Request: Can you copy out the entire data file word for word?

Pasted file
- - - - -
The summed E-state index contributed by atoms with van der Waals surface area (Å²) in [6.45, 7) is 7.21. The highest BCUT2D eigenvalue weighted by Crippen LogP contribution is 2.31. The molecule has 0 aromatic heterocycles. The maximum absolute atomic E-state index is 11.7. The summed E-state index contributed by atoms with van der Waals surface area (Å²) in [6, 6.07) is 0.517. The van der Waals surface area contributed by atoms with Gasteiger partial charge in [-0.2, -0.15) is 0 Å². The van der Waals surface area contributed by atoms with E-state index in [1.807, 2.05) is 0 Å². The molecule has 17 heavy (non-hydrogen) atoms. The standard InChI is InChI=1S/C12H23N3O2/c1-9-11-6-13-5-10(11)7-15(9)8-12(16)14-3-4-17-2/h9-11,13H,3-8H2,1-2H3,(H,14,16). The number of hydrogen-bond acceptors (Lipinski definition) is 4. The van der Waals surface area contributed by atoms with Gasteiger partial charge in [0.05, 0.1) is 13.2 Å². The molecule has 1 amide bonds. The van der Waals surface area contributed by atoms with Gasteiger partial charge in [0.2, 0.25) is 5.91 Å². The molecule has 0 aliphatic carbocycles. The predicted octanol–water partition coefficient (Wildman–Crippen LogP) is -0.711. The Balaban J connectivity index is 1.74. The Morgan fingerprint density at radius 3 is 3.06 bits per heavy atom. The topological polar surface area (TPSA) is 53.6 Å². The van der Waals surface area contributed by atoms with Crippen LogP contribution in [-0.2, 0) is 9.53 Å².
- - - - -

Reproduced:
The summed E-state index contributed by atoms with van der Waals surface area (Å²) in [6.45, 7) is 7.21. The highest BCUT2D eigenvalue weighted by Crippen LogP contribution is 2.31. The molecule has 0 aromatic heterocycles. The maximum absolute atomic E-state index is 11.7. The summed E-state index contributed by atoms with van der Waals surface area (Å²) in [6, 6.07) is 0.517. The van der Waals surface area contributed by atoms with Gasteiger partial charge in [-0.2, -0.15) is 0 Å². The van der Waals surface area contributed by atoms with E-state index in [1.807, 2.05) is 0 Å². The molecule has 17 heavy (non-hydrogen) atoms. The standard InChI is InChI=1S/C12H23N3O2/c1-9-11-6-13-5-10(11)7-15(9)8-12(16)14-3-4-17-2/h9-11,13H,3-8H2,1-2H3,(H,14,16). The number of hydrogen-bond acceptors (Lipinski definition) is 4. The van der Waals surface area contributed by atoms with Gasteiger partial charge in [0.05, 0.1) is 13.2 Å². The molecule has 1 amide bonds. The van der Waals surface area contributed by atoms with Gasteiger partial charge in [0.2, 0.25) is 5.91 Å². The molecule has 0 aliphatic carbocycles. The predicted octanol–water partition coefficient (Wildman–Crippen LogP) is -0.711. The Balaban J connectivity index is 1.74. The Morgan fingerprint density at radius 3 is 3.06 bits per heavy atom. The topological polar surface area (TPSA) is 53.6 Å². The van der Waals surface area contributed by atoms with Crippen LogP contribution in [-0.2, 0) is 9.53 Å².